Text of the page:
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The many jpreparations of spring ...page 4 Wildcats' softball season starts out on a sour note ...page 6 AT A GLANCE 2 EDITORIAL 3 FEATURES 4 SPORTS 6 CLASSIFIEDS 9 Remembering Larry H. Miller PHOTO BY XAVIER SMITH | THE SIGNPOST The Weber State University Alumni Center hosted Doug Robinson, the co-author of Larry H. Miller's autobiography, Driven, as he spoke on Monday night. Robinson recalled the experiences he had with Miller while writing the book. Deseret News columnist Doug Robinson, author of former Jazz owner's biography, recalls his experience By Eric Jensen managing editor I The Signpost Seven months before his death, Larry H. Miller hired Deseret News columnist Doug Robinson to help him write his memoirs. In a speech delivered at the Lindquist Alumni Center on Weber State University's campus Monday, Robinson shared his experiences working closely with Miller in the final months and weeks of his life. Robinson said he began work on the book after one of many medical hardships Miller faced during his final years. As his health declined, Miller knew he wouldn't live to see the book printed, but wanted to ensure work on the book would continue. "The last thing he said to me, really," Robinson said, "was 'finish the book'" After months of research and writing, Miller's autobiography was posthumously published under the title Driven. Robinson told those in attendance that Miller's motivation to write about his life was a hope that his experiences would help others in their own lives. Robinson said that since Driven's publication, countless readers have told him the book had a major impact on their lives. "I've had so many grown men stop me and tell me it made (them) cry," Robinson said. "It's safe to say Utah is a very different place because of Larry See Robinson page 5 WSU club talks up studying Panel discusses ways to succeed in school, finding a career to love By Vicky Akpan correspondent I 777e Signpost The Weber State University First Gen Club hosted its fifth open-forum panel at the Fireplace Lounge in the Shepherd Union Building on Monday. The topic of discussion was family responsibilities. Panel members included Bonnie Loomis, president of the First Gen Club and social work senior; Carol Merrill, director of the Woman's Center; and Debbie Cragun, coordinator for the Nontraditional Student Center. The event was hosted by Donalyn Sessions, the education adviser for Student Support Services. The first topic discussed was finding time to study. "Finding time to study is not easy," Merrill said. "However, it is important to take a few minutes for yourself first, because if you don't, then you will not fully invest in your homework. Taking a 10-minute break will allow you to be more refreshed." The panel continued by discussing good study habits and the benefits of investing time into one's studies. "Not going out every weekend and sometimes leaving the house a little bit dirty will benefit you in the future," Cragun said. "Once you graduate with that degree, all See Gen page 5 'Cats discuss health reform's impact American Democracy Project promotes health awareness By Brian Giles sr. news reporter I The Signpost As part oftheAmerican Democracy Project, Weber State University will host a panel of experts to discuss health care reform as part of Deliberative Democracy Day on March 9. Each year the event aims to raise student awareness on a different topic. "We're looking particularly at how the new health care law is going to affect students," said Kathryn MacKay, one of the directors of the American Democracy Project at WSU. "We're hoping that students become more aware of health care as public policy." The panel will include RichardDahlkemper, a former hospital administrator and current associate professor at WSU; Dr. Shawn D. McQuilkin, physician and director of WSU's student health center; Helly Vaun, reform initiatives director; and Dianne Abel, director of the WSU Counseling and Psychological Services Center. Student facilitators will present scenarios to small focus groups in order to generate questions that will be presented to the panel. "I just am hoping to learn more about health care myself and where my future in health care is headed," said Annie Odendahl, one of the student facilitators. "I'm hoping to be able to help other students have a broader knowledge of health care for the future." Susan Hafen, a communication professor at WSU, ran a short training session for the focus group facilitators. "In order to generate the questions, they also want to hear what people's opinions and experiences are," she said. "People are more likely to ask questions if they can see how this relates to their own experiences and how it relates to some opinions they may have about health care in general." Hafen said she believes that student facilitators are more effective than professionals because students are more PHOTOS BY GINA BARKER I THE SIGNPOST likely to get people to express their opinions. "When they're students, then sometimes older adults are more likely to speak up and say what they think," she said. "Number one, they're helping the students out because they were in a class to do this, and number two, they're not intimidated like they might be from a professional." MacKay said the topic for Deliberative Democracy Day is always chosen by the student senate. "(The question is) what are they interested in that does have policy issues that the state government or the national government is making laws around," she said. Despite the heavy time commitment, past events have had strong showings for at least part of the events. "My biggest thing is that because it's such a time commitment to come from 11:30 to 3:00, that at least students will come to that panel," said Javier Chavez, one of the American Democracy Project representatives. Chavez, a BIS major, will also serve as one of the student facilitators. "I went last year to just the panel, and I tell you, even though I wasn't a part of that small group discussion, just hearing See Health page 5 Andy Heaton, a junior on the WSU Track Team, gets his leg checked for a possible stress facture by Dr. Shawn D. McQuilkin at the free student clinic.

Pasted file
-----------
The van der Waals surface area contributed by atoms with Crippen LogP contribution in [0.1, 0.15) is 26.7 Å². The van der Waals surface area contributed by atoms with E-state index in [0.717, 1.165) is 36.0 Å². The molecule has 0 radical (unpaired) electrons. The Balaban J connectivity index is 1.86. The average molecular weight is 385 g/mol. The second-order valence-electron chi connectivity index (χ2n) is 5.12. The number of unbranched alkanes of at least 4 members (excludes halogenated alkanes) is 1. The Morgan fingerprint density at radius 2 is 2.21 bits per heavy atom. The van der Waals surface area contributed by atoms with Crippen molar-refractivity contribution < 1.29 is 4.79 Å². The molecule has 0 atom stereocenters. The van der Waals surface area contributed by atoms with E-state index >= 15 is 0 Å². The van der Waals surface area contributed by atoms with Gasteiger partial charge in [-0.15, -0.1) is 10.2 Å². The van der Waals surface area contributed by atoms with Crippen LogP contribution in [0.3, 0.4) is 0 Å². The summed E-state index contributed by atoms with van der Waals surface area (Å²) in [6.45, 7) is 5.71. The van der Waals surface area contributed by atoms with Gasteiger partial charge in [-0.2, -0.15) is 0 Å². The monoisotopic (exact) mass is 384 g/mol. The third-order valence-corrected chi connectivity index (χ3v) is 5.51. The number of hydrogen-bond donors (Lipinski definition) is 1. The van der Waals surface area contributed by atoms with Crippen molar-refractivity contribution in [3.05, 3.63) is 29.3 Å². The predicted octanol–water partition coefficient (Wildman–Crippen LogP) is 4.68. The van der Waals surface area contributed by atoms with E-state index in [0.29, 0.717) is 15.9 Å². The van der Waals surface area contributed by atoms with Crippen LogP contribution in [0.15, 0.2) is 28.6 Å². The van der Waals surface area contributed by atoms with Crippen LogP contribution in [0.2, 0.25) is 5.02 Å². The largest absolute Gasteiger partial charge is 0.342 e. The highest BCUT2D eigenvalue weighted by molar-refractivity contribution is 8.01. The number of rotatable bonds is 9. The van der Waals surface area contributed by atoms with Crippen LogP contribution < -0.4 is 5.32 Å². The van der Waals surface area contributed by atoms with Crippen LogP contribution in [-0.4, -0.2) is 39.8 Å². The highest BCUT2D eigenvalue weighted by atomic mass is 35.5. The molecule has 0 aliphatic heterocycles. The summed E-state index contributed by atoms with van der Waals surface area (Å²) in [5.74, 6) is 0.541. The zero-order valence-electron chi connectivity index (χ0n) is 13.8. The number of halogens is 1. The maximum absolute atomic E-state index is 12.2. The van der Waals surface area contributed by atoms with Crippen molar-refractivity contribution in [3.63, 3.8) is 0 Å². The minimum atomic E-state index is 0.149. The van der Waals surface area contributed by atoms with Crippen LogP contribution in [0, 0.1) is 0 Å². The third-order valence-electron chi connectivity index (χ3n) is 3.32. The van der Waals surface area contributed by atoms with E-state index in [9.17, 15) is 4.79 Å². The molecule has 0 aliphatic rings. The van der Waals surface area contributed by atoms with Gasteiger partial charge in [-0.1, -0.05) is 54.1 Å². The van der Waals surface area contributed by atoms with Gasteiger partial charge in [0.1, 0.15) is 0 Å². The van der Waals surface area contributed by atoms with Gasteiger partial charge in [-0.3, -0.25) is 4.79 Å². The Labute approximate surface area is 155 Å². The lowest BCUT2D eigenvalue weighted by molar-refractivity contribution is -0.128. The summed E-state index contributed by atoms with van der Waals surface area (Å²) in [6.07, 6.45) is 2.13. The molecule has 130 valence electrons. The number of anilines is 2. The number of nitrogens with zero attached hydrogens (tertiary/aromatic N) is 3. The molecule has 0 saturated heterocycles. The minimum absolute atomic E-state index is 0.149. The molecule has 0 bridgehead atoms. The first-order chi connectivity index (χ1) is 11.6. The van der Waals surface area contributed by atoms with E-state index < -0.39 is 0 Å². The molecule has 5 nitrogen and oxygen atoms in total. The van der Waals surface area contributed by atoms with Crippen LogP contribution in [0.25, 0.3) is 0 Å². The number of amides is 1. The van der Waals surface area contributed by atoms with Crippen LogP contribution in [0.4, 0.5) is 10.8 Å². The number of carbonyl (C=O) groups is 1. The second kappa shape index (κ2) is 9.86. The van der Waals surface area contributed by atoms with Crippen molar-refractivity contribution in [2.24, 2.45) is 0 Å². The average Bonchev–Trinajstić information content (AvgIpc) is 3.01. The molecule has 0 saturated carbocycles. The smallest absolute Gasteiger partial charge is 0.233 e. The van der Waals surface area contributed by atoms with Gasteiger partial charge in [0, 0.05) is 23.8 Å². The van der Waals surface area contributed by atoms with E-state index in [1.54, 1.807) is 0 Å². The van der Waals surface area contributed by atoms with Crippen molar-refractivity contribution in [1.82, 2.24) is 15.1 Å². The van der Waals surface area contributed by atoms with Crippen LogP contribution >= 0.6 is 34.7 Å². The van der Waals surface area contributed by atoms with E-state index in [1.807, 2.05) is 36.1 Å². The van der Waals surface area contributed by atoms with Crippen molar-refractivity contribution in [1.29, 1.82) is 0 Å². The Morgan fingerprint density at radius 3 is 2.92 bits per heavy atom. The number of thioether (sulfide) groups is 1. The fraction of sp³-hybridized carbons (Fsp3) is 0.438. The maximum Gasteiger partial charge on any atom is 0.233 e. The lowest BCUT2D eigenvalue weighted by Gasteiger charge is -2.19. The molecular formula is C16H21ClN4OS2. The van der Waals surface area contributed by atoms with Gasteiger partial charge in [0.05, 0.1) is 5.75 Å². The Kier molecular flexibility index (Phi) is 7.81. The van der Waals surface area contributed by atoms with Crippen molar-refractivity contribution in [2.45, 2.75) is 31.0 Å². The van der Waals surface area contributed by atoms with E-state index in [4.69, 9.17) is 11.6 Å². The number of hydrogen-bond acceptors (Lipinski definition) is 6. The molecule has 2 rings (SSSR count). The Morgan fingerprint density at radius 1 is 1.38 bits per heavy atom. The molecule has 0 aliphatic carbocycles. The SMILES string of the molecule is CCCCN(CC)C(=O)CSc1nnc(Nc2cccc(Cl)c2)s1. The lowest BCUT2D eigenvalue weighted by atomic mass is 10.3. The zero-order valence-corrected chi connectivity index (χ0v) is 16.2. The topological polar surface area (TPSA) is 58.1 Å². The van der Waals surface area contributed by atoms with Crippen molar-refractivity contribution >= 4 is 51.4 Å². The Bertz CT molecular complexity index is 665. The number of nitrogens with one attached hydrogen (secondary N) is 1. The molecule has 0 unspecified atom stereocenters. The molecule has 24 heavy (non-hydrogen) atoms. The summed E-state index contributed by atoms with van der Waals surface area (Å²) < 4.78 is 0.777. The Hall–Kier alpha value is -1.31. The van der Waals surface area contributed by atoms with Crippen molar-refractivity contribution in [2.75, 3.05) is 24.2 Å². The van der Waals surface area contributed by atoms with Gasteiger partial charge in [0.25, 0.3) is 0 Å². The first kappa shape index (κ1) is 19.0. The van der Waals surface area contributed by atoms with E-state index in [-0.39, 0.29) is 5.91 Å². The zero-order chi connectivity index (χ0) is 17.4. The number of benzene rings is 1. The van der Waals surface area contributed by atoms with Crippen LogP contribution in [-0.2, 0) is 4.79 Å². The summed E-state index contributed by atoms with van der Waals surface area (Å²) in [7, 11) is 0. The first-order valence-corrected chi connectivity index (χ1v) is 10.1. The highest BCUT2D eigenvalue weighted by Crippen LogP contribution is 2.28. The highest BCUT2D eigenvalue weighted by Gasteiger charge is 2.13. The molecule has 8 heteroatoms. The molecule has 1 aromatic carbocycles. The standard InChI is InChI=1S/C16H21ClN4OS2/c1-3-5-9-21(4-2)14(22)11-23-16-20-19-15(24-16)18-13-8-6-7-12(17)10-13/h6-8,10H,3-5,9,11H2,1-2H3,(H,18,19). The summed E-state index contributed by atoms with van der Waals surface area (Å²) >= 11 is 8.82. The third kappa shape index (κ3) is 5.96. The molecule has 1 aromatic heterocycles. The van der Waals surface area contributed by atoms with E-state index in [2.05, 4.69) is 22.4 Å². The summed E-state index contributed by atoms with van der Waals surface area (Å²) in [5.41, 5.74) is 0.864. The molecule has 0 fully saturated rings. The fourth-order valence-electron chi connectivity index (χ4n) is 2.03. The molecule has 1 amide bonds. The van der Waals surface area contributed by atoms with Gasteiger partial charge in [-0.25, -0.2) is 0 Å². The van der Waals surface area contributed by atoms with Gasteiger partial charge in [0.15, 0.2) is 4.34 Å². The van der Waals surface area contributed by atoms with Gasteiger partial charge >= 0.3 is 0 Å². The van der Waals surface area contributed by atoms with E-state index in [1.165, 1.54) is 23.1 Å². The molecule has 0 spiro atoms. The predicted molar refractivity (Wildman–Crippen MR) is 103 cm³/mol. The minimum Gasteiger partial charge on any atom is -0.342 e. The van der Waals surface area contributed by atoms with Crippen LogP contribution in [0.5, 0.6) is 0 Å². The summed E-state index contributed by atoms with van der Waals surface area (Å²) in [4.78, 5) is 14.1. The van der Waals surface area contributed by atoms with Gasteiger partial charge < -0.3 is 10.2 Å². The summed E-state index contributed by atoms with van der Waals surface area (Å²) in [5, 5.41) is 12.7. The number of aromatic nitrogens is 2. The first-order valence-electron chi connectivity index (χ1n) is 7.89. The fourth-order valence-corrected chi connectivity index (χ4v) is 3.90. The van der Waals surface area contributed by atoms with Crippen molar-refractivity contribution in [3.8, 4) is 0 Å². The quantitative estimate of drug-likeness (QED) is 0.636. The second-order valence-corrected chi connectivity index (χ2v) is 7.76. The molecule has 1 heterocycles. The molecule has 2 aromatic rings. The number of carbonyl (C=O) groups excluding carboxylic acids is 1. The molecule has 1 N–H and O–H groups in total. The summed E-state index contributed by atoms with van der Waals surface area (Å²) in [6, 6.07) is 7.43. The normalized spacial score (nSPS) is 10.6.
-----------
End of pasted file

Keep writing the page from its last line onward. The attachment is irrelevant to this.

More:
|Title||Signpost (Weber, Utah), 2011-03-02, Vol. 81, No. 47|
|Creator||Weber State University|
|Contributors||Associated Students of Weber State University; A generous grant from the Utah State Library and the Institute of Museum and Library Services.|
|Description||Weber's current student newspaper, the Signpost, first appeared on September 29, 1937. For two years prior to that time, campus news was disseminated via announcements posted on a bulletin board known as the "Signpost". As a result, the masthead of the first issue of the paper itself featured a rudimentary wooden sign with the title spelled out in rustic-looking letters. Over the years the paper has been published continuously, though the look, size and style has changed several times.|
|Subject||College student newspapers and periodicals; Weber State University|
|Publisher Digital||Stewart Library, Weber State University|
|Rights Management||Public Domain. Courtesy of University of Archives, Stewart Library, Weber State University.|